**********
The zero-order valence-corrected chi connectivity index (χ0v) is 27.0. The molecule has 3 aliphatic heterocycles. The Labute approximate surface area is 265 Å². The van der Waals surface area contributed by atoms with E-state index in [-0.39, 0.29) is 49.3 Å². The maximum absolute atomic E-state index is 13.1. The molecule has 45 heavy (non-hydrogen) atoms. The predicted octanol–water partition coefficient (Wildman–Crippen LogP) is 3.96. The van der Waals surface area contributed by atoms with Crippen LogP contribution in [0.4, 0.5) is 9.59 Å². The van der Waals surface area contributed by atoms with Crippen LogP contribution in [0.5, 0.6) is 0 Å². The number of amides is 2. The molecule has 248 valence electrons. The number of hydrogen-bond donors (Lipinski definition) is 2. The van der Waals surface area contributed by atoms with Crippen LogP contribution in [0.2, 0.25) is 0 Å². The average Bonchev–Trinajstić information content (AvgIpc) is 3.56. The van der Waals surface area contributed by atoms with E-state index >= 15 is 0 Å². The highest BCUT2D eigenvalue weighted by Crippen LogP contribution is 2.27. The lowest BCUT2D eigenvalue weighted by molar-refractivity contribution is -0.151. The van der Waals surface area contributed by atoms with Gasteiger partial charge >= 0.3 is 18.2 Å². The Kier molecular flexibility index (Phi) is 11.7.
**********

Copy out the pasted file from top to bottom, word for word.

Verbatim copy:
The zero-order valence-corrected chi connectivity index (χ0v) is 27.0. The molecule has 3 aliphatic heterocycles. The Labute approximate surface area is 265 Å². The van der Waals surface area contributed by atoms with E-state index in [-0.39, 0.29) is 49.3 Å². The maximum absolute atomic E-state index is 13.1. The molecule has 45 heavy (non-hydrogen) atoms. The predicted octanol–water partition coefficient (Wildman–Crippen LogP) is 3.96. The van der Waals surface area contributed by atoms with Crippen LogP contribution in [0.4, 0.5) is 9.59 Å². The van der Waals surface area contributed by atoms with Crippen LogP contribution in [0.5, 0.6) is 0 Å². The number of amides is 2. The molecule has 248 valence electrons. The number of hydrogen-bond donors (Lipinski definition) is 2. The van der Waals surface area contributed by atoms with Crippen LogP contribution in [0.2, 0.25) is 0 Å². The average Bonchev–Trinajstić information content (AvgIpc) is 3.56. The van der Waals surface area contributed by atoms with E-state index >= 15 is 0 Å². The highest BCUT2D eigenvalue weighted by Crippen LogP contribution is 2.27. The lowest BCUT2D eigenvalue weighted by molar-refractivity contribution is -0.151. The van der Waals surface area contributed by atoms with Gasteiger partial charge >= 0.3 is 18.2 Å². The Kier molecular flexibility index (Phi) is 11.7.